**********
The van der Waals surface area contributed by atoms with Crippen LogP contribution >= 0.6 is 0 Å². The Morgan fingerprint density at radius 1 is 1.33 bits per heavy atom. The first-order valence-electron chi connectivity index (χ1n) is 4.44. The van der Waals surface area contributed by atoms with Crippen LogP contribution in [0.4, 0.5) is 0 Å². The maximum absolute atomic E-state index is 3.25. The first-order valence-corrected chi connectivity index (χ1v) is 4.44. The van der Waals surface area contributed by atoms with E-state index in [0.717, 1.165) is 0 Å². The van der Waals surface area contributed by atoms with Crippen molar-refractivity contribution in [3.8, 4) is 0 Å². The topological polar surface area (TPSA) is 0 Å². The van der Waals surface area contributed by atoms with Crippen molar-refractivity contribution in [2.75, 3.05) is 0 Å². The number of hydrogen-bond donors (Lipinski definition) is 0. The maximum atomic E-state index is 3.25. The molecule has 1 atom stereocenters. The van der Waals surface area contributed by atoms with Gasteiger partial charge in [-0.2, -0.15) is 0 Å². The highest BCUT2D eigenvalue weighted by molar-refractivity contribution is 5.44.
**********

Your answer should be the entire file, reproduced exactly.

The van der Waals surface area contributed by atoms with Crippen LogP contribution >= 0.6 is 0 Å². The Morgan fingerprint density at radius 1 is 1.33 bits per heavy atom. The first-order valence-electron chi connectivity index (χ1n) is 4.44. The van der Waals surface area contributed by atoms with Crippen LogP contribution in [0.4, 0.5) is 0 Å². The maximum absolute atomic E-state index is 3.25. The first-order valence-corrected chi connectivity index (χ1v) is 4.44. The van der Waals surface area contributed by atoms with E-state index in [0.717, 1.165) is 0 Å². The van der Waals surface area contributed by atoms with Crippen molar-refractivity contribution in [3.8, 4) is 0 Å². The topological polar surface area (TPSA) is 0 Å². The van der Waals surface area contributed by atoms with Crippen molar-refractivity contribution in [2.75, 3.05) is 0 Å². The number of hydrogen-bond donors (Lipinski definition) is 0. The maximum atomic E-state index is 3.25. The molecule has 1 atom stereocenters. The van der Waals surface area contributed by atoms with Gasteiger partial charge in [-0.2, -0.15) is 0 Å². The highest BCUT2D eigenvalue weighted by molar-refractivity contribution is 5.44.